The resort currently has one "horseshoe" set of buildings (1, 2 and 3).  Our room was in Building 3 on the 4th floor.  Although technically speaking all rooms have an ocean view, the higher you are, the better your view.  Each building has 7-9 floors, depending; so, we were sorta mid-way up which was just fine.  If we'd wanted to, we probably could have asked for something higher but we were satisfied enough with the location (as you'll see from the pictures!)  BTW, they will be adding on two additional horseshoes over the next few years.  This place is gonna be huge.

We own a one bedroom unit so that's what we ended up with.  In addition to the one bedrooms, there are studios (like a very large hotel room with a tiny kitchen area), two bedrooms, three bedrooms, penthouses, etc.  Also, there are some what they call "Ocean Front" rooms which literally all face the ocean.  Nice enough during the day, not such a great view at night.  For two people, a studio is really quite enough, especially if you do the A.I. and don't need to do any cooking.  But, since we own a one bedroom, that's what we got (we'll have more flexibility on that going forward).

So, the one bedrooms really are spacious!  A family of four would be quite comfy in one.  Each unit has a full bedroom (dreamy king-sized bed) with its own bath (complete with a jetted tub and walk-in shower) and an additional bathroom (with walk-in shower) in the main living area.  There is a pull out Murphy bed in the main living area that would sleep two (probably two not huge people and from what I've read, they are quite comfy).  There is a decent sized kitchen with all stainless appliances stocked with dishes, glasses, pots, pans, etc.  Also, a washer and dryer (I always forget about this and bring more clothes than I really need to) in a closet in the kitchen.  There is plenty of dining space; a two seat bar/counter plus a large table with six chairs.  There is a T.V. in the living area and in the master (we turned it on ONCE).  There are nice enough chairs and a couch in there (I'm not sure I ever sat there).  The main draw is the lanai; totally huge, with its own dining table and four more chairs, a lounger, a small end table and a hammock.  We spent a lot of out time out on the lanai; it's a perfect spot for watching the sun come up and eating a room-service breakfast!  

So, yeah; a great space.  I can't imagine the two of us floating around in a two bedroom but I can definitely see us taking another couple along one of these years and sharing one of them.

With this, below are a few pictures of our room and the views from the lanai.  I'll wrap up for now and write more later!

Mrs. B
 
 
 
 
 
I want this granite for my kitchen back home :-)
 
 
Check out that ocean view!  Lovely to watch the sunrise in the am from "my" side of the bed!
Believe it or not, we never even used the tub!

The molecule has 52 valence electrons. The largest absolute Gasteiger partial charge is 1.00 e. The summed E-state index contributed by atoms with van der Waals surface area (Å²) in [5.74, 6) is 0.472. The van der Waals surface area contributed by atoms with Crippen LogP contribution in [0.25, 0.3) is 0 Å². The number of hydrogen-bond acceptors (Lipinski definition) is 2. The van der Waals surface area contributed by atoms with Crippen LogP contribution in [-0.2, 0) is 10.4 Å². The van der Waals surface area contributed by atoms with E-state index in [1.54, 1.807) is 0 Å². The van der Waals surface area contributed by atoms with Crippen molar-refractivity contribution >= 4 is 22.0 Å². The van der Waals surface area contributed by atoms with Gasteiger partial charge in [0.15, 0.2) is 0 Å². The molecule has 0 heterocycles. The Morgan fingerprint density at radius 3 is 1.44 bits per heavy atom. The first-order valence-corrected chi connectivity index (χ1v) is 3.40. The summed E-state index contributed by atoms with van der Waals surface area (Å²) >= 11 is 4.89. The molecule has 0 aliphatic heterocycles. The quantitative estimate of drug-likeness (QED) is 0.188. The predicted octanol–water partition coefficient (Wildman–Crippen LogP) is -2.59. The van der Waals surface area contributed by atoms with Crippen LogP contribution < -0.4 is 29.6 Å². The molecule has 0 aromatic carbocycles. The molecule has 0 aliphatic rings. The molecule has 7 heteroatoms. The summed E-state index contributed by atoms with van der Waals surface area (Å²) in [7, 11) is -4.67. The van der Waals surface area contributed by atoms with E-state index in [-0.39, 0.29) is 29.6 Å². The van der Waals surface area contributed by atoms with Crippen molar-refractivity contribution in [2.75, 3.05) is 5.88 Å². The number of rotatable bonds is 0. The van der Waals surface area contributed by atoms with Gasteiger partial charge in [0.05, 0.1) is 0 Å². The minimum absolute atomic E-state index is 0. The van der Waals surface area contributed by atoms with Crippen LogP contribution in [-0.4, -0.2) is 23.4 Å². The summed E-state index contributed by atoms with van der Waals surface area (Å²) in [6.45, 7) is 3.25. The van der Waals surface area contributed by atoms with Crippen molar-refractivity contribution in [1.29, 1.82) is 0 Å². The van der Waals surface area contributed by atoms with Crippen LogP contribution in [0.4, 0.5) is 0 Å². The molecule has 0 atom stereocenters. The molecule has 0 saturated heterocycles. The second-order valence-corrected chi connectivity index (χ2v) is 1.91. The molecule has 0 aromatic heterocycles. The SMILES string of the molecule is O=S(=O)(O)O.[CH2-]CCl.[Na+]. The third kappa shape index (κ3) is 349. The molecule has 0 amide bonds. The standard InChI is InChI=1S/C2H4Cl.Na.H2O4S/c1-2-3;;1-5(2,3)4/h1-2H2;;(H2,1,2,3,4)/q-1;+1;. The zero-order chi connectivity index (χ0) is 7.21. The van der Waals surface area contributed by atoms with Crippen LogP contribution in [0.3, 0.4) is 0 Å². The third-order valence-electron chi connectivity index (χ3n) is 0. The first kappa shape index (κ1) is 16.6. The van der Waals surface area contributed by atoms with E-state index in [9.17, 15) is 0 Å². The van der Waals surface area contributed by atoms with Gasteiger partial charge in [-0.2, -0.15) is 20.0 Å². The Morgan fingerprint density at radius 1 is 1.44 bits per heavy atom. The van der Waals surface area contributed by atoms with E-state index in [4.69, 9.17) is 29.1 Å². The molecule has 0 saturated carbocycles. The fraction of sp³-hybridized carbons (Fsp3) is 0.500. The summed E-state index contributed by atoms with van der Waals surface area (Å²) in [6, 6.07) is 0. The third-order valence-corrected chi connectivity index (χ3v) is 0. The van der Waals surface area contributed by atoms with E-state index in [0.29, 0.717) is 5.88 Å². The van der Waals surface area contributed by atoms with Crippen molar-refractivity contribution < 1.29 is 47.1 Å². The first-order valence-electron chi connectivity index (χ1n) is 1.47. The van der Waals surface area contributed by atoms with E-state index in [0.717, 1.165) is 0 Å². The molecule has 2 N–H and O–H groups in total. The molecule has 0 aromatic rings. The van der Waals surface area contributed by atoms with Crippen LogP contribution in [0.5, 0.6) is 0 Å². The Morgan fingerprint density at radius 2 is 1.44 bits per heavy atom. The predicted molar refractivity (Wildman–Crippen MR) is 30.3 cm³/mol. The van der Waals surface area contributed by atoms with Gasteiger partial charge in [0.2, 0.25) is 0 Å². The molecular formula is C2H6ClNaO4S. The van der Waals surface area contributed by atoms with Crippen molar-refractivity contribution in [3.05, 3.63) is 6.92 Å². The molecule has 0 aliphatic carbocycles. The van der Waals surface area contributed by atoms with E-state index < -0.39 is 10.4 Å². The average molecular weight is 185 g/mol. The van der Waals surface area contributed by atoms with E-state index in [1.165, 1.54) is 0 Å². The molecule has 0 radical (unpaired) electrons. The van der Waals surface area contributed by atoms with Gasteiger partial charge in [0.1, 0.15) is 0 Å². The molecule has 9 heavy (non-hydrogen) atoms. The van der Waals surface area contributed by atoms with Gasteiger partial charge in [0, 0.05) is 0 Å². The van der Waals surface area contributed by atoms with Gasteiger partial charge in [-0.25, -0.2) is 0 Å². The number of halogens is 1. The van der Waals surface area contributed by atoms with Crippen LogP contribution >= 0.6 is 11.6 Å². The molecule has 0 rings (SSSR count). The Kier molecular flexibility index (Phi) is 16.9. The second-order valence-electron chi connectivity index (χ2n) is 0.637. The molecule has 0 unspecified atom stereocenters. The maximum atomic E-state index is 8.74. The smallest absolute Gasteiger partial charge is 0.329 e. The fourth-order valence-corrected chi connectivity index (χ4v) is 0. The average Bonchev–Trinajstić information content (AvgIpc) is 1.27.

Resort view/the other side of the horseshoe 
Lovely!
Relaxing!
   
2nd up center and also to the right (blocked by palm tree) 4th floor.  Nice location



Friday, April 26, 2013

Kindness and Fruit



It seems, in general, that kindness is a rare thing these days.  What makes this shortage even more appalling is that kindness itself can manifest in so many different ways; there's not one singular way to be kind.  Can it be that we've turned into a society of mean-spirited, spiteful, selfish people?  Or is it simply that we're all too busy rushing about, going from here to there, focusing on whatever our end goal is, that we don't even think about kindness?  "I'm sorry, I just don't have time to be nice to you".  That doesn't play well, does it?  I can't say it's any better than being outwardly mean. 

When it comes right down to it,  kindness usually doesn't cost anything but time.  Think about it.  What does it cost a person to:  a) send a short email to someone telling them you are thinking about them on what you know to be a difficult day for them b) tell a person next to you in a check-out line who looks decidedly down that you love their (fill in the blank so long as you mean it) shoes, hair color, wallet, outfit, etc., or, even better, let them go ahead of you, too c) SMILE at the clerk taking your money d) offer to do a chore around the house even if it's not technically your responsibility or turn e) give a loved one a big hug for no reason f) NOT say (or post) something snarky about someone, even if they "deserve" it; well, I could go on and on; but in all of these examples, the only thing required is a well-intended heart and time (and sometimes not very much time at all).

The other day in the paper, I was reading about a study done on customer service people and how they interact with their clients.  I'm fairly certain the study was conducted incognito because the behavior of a goodly percentage of these employees was far from that which would garner top scores.  In fact, it was really dismal and disappointing to read what these folks were or were not doing, with behavior ranging from the employee acting put upon when a request (totally within their job description) was made of them to outright rudeness to completely ignoring customers in favor of something really interesting on their smart phone.  Yes, yes, we, the consumers of the world, can chose to walk away (and most of us would). It doesn't make it right.  Heck, if people being PAID to be kind can't be kind, what can we expect from each other?